I checked in with other committee members who were setting up to see if they needed help.  No one did.  So I went back to my tent site to relax a bit before things got busy.  After a while, my husband showed up with my chairs (which I had left in our car), the tent stakes, and a few other things I asked him to bring.

One of my favourite parts of the entire evening is the Survivor lap, which happens after the opening ceremonies.  A sea of yellow shirts walking together, with people lining the track and cheering us on.  It’s an amazing site to see.  An even more amazing thing to be a part of.  I always get a little teary-eyed.

One thing most Relays do, including ours, is lap beads.  You buy a string and as you walk, you stop and pick up a bead for each lap.  Personally, I only stop every few laps because I get into a groove when I’m walking and don’t like to stop more than I have to.  Also, the table where the beads are kept gets VERY crowded at times.  The first few Relays I did, I didn’t do the beads, but now I look forward to doing them.

The people in charge of the beads did something new this year.  They had little washers engraved and gave them away when you bought your string.  They didn’t make that many, so not everyone got one.  I got my string early in the evening, so I was able to get a washer.  I think they are planning on making more of them next year.  At least I hope they are.


The start of the night is always the busiest.  Getting your tent site set up, turning in your monies, last minute team captains’ meeting, opening ceremonies.  And of course this is when most people are on the track.  Sometimes you see people you know from past years.  Sometimes you know their names, sometimes you just remember their faces.  You strike up conversations as you walk, or just nod or say HI as you pass them by.  This year, I ran into one of the city bus drivers I know.  We walked a few laps together and chatted.  Walking with someone always makes time go by faster.

My husband only stayed for a little while.  After he left, I continued to walk, mostly by myself.  My tent site was next to a group I knew, so sometimes I walked with friends.  I was smart enough to bring a second pair of shoes with me, so I occasionally switched my shoes.  It did the trick.  My feet didn’t hurt as much as they would have if I had only worn just one pair.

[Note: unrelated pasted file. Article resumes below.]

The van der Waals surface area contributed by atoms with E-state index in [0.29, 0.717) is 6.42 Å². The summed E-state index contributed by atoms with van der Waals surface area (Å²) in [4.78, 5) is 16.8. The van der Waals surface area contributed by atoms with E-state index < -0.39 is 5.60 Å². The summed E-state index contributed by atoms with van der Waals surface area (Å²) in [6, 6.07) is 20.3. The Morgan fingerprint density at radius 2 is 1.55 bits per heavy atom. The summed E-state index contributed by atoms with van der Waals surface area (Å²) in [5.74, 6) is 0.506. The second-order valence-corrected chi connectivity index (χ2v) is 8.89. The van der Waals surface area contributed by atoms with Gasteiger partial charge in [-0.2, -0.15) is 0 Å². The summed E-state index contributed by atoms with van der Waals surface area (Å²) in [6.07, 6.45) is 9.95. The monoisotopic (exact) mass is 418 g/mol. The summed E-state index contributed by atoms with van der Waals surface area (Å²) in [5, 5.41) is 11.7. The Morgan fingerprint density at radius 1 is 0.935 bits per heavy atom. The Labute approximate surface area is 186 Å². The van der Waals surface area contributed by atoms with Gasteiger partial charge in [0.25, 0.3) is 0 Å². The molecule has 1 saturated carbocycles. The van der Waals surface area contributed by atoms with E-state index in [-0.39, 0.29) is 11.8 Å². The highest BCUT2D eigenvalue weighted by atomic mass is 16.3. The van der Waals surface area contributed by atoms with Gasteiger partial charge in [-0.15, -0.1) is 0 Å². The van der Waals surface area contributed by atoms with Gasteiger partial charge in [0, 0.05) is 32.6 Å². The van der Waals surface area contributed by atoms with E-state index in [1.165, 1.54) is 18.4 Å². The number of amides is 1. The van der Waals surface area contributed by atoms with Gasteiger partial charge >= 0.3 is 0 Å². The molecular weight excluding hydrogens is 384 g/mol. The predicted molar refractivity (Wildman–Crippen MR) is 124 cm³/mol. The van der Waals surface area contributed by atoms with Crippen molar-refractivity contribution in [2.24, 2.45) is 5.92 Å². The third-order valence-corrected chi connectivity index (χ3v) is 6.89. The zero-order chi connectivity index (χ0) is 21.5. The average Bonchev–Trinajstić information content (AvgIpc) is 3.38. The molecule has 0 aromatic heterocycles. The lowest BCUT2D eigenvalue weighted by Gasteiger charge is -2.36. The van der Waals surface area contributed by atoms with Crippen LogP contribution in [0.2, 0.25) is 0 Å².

At one point, I decided to see if I could run a few laps.  It wasn’t easy, but I managed to run 4 laps.  I had to stop after 4 laps because the Luminary Ceremony was getting ready to start.

The Luminary Ceremony is another favourite part of the night for me.  When the sun goes down, everyone lights luminaries in memory of those passed or in honour of those who won their fight or are still fighting.   And the Pipes & Drums band plays Amazing Grace.  It’s so moving, so awe-inspiring.

And then it’s more walking.  And more walking.  And then some more running.  And then back to walking.

I took a few breaks throughout the night to have something to eat or drink, or just to rest a few minutes.  As the night wore on, the number of people there dwindled.  Some stay all night, some don’t.  Some leave for a little while and then come back.  Some sleep for a little while, others don’t.

There are activities that are planned, but I don’t usually participate in them.  I prefer to just walk the track.

Usually around 5am, there is a pancake breakfast.  I love pancakes and by that time, I usually need some food to keep going to the end.  It’s a good time to take a little break.  I ate with a couple ladies I met earlier in the evening.  Pancakes with real maple syrup, and chocolate milk to drink.  And coffee.  Gotta have the coffee.

As it was getting closer to the closing ceremonies, I could feel myself fading.  But I pushed on.  I was determined to keep going as long as I could.  I had a certain number of laps in mind and I really wanted to hit that number.

By 7am when the closing ceremonies started, I was done.  I had done what I set out to do.  I was beyond tired.  And my body was hurting.  But I was proud of what I’d accomplished.  I watched the closing from my tent site, sitting in my chair, hoping to get enough energy to take down my tent and clean up my site.  It took a lot, but I was all ready to go when my husband came to pick me up.

What a great night.

It always is.

But this year was extra special.

I raised $625 – more than I had in any other year.

I walked 55 laps – more than I ever had before.


And I ran 8 of those laps (2 sets of 4 laps).  I had never run any laps before.

I’m extremely proud of myself.

Thank you to everyone who supported me.  It means a lot to me, more than I can really express.

I’m already looking forward to next year.